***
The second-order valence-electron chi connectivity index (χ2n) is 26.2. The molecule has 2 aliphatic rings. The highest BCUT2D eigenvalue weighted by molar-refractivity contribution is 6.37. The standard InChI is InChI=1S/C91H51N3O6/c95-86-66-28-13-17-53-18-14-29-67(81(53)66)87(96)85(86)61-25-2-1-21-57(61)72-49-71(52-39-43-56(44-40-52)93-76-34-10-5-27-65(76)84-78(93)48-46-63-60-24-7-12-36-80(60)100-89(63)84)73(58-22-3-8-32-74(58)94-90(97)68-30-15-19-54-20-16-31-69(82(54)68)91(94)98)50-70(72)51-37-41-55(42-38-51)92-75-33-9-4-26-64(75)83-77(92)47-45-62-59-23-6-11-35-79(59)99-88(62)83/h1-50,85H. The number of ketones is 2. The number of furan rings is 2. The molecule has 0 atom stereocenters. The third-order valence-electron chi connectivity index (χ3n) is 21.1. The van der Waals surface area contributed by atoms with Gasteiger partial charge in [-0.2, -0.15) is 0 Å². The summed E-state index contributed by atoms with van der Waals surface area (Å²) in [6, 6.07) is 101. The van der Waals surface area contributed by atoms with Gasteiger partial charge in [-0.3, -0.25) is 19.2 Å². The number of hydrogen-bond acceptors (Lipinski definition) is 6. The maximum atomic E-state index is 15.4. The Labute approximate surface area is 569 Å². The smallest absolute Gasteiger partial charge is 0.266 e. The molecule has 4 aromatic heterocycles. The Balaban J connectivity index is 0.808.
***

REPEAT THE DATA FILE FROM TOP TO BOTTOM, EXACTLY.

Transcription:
The second-order valence-electron chi connectivity index (χ2n) is 26.2. The molecule has 2 aliphatic rings. The highest BCUT2D eigenvalue weighted by molar-refractivity contribution is 6.37. The standard InChI is InChI=1S/C91H51N3O6/c95-86-66-28-13-17-53-18-14-29-67(81(53)66)87(96)85(86)61-25-2-1-21-57(61)72-49-71(52-39-43-56(44-40-52)93-76-34-10-5-27-65(76)84-78(93)48-46-63-60-24-7-12-36-80(60)100-89(63)84)73(58-22-3-8-32-74(58)94-90(97)68-30-15-19-54-20-16-31-69(82(54)68)91(94)98)50-70(72)51-37-41-55(42-38-51)92-75-33-9-4-26-64(75)83-77(92)47-45-62-59-23-6-11-35-79(59)99-88(62)83/h1-50,85H. The number of ketones is 2. The number of furan rings is 2. The molecule has 0 atom stereocenters. The third-order valence-electron chi connectivity index (χ3n) is 21.1. The van der Waals surface area contributed by atoms with Gasteiger partial charge in [-0.2, -0.15) is 0 Å². The summed E-state index contributed by atoms with van der Waals surface area (Å²) in [6, 6.07) is 101. The van der Waals surface area contributed by atoms with Gasteiger partial charge in [-0.3, -0.25) is 19.2 Å². The number of hydrogen-bond acceptors (Lipinski definition) is 6. The maximum atomic E-state index is 15.4. The Labute approximate surface area is 569 Å². The smallest absolute Gasteiger partial charge is 0.266 e. The molecule has 4 aromatic heterocycles. The Balaban J connectivity index is 0.808.